The invention further provides a method for cooling a component of a turbocharger. In the method, a turbocharger is provided with a compressor air intake flow. Also provided is an air inlet, located within the compressor air intake flow, in fluidic connection with the component to be cooled. A first venturi is disposed in the air intake flow downstream of the air inlet, the venturi including an air outlet in fluidic connection with the component to be cooled. In the method, the pressure difference between the air inlet and air outlet causes air to flow, thereby cooling the component to be cooled. The method optionally further includes the step of disposing at least one second venturi within the air intake flow and proximate the first venturi. In the method, the component to be cooled can be a turbine airfoil bearing or an electric motor stator of an electric assist turbine. Other objects, advantages and novel features, and further scope of applicability of the present invention will be set forth in part in the detailed description to follow, taken in conjunction with the accompanying drawings, and in part will become apparent to those skilled in the art upon examination of the following, or may be learned by practice of the invention. The objects and advantages of the invention may be realized and attained by means of the instrumentalities and combinations particularly pointed out in the appended claims.

BRIEF DESCRIPTION OF THE SEVERAL VIEWS OF THE DRAWINGS

The accompanying drawings, which are incorporated into and form a part of the specification, illustrate one or more embodiments of the present invention and, together with the description, serve to explain the principles of the invention. The drawings are only for the purpose of illustrating one or more preferred embodiments of the invention and are not to be construed as limiting the invention. In the drawings:

FIG. 1 is a schematic diagram showing the basic operation of an embodiment of the present invention;

FIG. 2 is a schematic diagram showing a venturi employed in the present invention;

FIG. 3 is a graph depicting the choke point for the booster venturi as well as the maximum engine flow requirement;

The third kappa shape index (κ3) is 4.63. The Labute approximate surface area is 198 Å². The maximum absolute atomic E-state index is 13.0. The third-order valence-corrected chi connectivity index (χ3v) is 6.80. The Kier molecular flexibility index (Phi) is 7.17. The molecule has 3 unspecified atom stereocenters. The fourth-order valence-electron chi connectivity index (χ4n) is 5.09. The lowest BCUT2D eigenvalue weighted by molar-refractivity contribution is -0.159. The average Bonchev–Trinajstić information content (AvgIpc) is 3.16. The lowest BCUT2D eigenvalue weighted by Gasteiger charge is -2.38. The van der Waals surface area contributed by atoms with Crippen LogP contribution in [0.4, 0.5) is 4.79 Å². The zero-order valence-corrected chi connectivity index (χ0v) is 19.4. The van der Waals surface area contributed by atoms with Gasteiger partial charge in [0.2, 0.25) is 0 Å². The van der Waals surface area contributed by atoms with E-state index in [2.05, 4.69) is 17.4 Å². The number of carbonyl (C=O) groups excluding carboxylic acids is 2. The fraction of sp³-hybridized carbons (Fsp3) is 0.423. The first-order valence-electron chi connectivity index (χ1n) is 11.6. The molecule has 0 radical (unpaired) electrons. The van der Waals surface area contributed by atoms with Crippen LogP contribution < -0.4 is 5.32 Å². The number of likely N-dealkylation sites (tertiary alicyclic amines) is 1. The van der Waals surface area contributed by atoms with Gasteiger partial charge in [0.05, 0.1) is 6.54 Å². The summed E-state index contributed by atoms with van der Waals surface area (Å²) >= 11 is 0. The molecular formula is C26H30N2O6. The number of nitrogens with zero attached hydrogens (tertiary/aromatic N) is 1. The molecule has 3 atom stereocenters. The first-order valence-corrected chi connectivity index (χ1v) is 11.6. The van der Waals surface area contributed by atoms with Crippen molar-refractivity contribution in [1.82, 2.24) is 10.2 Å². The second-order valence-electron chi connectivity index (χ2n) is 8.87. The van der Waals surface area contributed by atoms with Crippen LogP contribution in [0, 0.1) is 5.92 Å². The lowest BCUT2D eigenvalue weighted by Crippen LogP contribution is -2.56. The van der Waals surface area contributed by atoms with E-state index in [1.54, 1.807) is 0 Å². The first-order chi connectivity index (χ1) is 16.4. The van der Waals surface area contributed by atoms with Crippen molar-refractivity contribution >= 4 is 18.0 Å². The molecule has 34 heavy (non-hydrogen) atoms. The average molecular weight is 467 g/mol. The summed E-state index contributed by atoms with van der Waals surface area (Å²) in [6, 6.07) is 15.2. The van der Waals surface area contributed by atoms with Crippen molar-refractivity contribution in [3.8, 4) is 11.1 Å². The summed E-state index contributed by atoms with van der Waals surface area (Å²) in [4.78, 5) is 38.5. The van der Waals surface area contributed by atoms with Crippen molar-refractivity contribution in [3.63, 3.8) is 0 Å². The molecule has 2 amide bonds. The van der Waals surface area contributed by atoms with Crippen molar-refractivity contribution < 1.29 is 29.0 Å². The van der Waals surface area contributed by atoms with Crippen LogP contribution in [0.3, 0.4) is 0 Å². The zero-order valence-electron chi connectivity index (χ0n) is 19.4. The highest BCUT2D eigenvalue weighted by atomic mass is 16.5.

FIGS. 4A and 4B are front and cross-sectional views of an embodiment of the present invention showing the boost venturi in relation to the main venturi;

FIG. 5 is a cross-sectional view of a turbocompressor assembly, illustrating a dual venturi embodiment of the present invention for airfoil bearing cooling; and

FIG. 6 is a cross-sectional view of a turbocompressor assembly, illustrating a single venturi embodiment of the present invention for airfoil bearing cooling.

DETAILED DESCRIPTION OF THE INVENTION

The term “turbocharger” is used interchangeably with the term “turbomachinery” throughout the claims and specification, and is intended to include all such similar devices. The turbocharger may be powered solely by exhaust gas of an engine, such as an internal combustion engine, or may be powered, in part or in whole, by other motive means, such as electric assist or electric driven turbochargers. While such turbomachinery can be used in conjunction with numerous devices, it is preferable that the present invention be used in conjunction with diesel and gasoline engines.

The present invention is directed to enhancing the cooling of components related to turbomachinery, such as the airfoil bearings of a turbine or the windings of the electric motor in electrically assisted turbomachinery.

The present invention provides a method for cooling components related to turbomachinery by providing one or more venturis. A venturi is disposed in an air intake flow of a turbomachine, with an air inlet upstream of the venturi in fluidic connection with the component to be cooled and the air outlet return forming a part of the venturi. Fluidic connection may be by means of conventional piping, duct-like structures or the like, provided that the fluidic connection is disposed such that cooling air is provided to the components to be cooled.

The apparatus of the present invention employs one or more venturis upstream of the compressor inlet, and preferably downstream of the air filter, if provided. By means of an intake upstream of the venturi and an outlet within the throat of the venturi, the venturi thus draws ambient air for cooling the desired components of the compressor. This air is preferably made to flow through the foil bearing or motor stator before being returned to the compressor flow.